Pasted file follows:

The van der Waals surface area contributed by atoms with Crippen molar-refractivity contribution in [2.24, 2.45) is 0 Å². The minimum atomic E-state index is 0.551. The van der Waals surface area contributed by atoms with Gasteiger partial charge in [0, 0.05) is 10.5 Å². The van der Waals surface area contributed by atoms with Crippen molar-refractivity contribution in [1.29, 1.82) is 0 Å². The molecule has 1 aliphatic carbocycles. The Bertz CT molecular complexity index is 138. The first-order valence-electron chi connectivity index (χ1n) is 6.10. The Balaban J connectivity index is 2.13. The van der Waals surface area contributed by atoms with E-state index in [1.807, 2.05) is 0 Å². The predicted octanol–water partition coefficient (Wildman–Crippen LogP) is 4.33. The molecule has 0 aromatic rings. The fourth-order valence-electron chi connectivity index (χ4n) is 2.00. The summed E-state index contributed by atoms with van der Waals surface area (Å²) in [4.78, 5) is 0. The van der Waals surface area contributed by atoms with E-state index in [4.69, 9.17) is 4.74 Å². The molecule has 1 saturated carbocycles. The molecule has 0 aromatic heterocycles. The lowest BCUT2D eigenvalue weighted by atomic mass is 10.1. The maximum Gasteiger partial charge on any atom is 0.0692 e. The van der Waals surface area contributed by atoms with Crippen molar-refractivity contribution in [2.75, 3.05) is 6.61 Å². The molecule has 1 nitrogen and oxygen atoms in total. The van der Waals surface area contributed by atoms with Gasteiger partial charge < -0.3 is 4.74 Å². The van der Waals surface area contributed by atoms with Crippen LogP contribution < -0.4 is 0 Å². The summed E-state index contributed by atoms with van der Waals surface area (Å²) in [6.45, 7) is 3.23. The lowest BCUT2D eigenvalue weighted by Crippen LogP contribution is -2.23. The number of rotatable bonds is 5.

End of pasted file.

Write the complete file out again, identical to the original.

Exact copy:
The van der Waals surface area contributed by atoms with Crippen molar-refractivity contribution in [2.24, 2.45) is 0 Å². The minimum atomic E-state index is 0.551. The van der Waals surface area contributed by atoms with Gasteiger partial charge in [0, 0.05) is 10.5 Å². The van der Waals surface area contributed by atoms with Crippen molar-refractivity contribution in [1.29, 1.82) is 0 Å². The molecule has 1 aliphatic carbocycles. The Bertz CT molecular complexity index is 138. The first-order valence-electron chi connectivity index (χ1n) is 6.10. The Balaban J connectivity index is 2.13. The van der Waals surface area contributed by atoms with E-state index in [1.807, 2.05) is 0 Å². The predicted octanol–water partition coefficient (Wildman–Crippen LogP) is 4.33. The molecule has 0 aromatic rings. The fourth-order valence-electron chi connectivity index (χ4n) is 2.00. The summed E-state index contributed by atoms with van der Waals surface area (Å²) in [4.78, 5) is 0. The van der Waals surface area contributed by atoms with E-state index in [4.69, 9.17) is 4.74 Å². The molecule has 1 saturated carbocycles. The molecule has 0 aromatic heterocycles. The lowest BCUT2D eigenvalue weighted by atomic mass is 10.1. The maximum Gasteiger partial charge on any atom is 0.0692 e. The van der Waals surface area contributed by atoms with Crippen molar-refractivity contribution in [2.75, 3.05) is 6.61 Å². The molecule has 1 nitrogen and oxygen atoms in total. The van der Waals surface area contributed by atoms with Gasteiger partial charge < -0.3 is 4.74 Å². The van der Waals surface area contributed by atoms with Crippen LogP contribution < -0.4 is 0 Å². The summed E-state index contributed by atoms with van der Waals surface area (Å²) in [6.45, 7) is 3.23. The lowest BCUT2D eigenvalue weighted by Crippen LogP contribution is -2.23. The number of rotatable bonds is 5.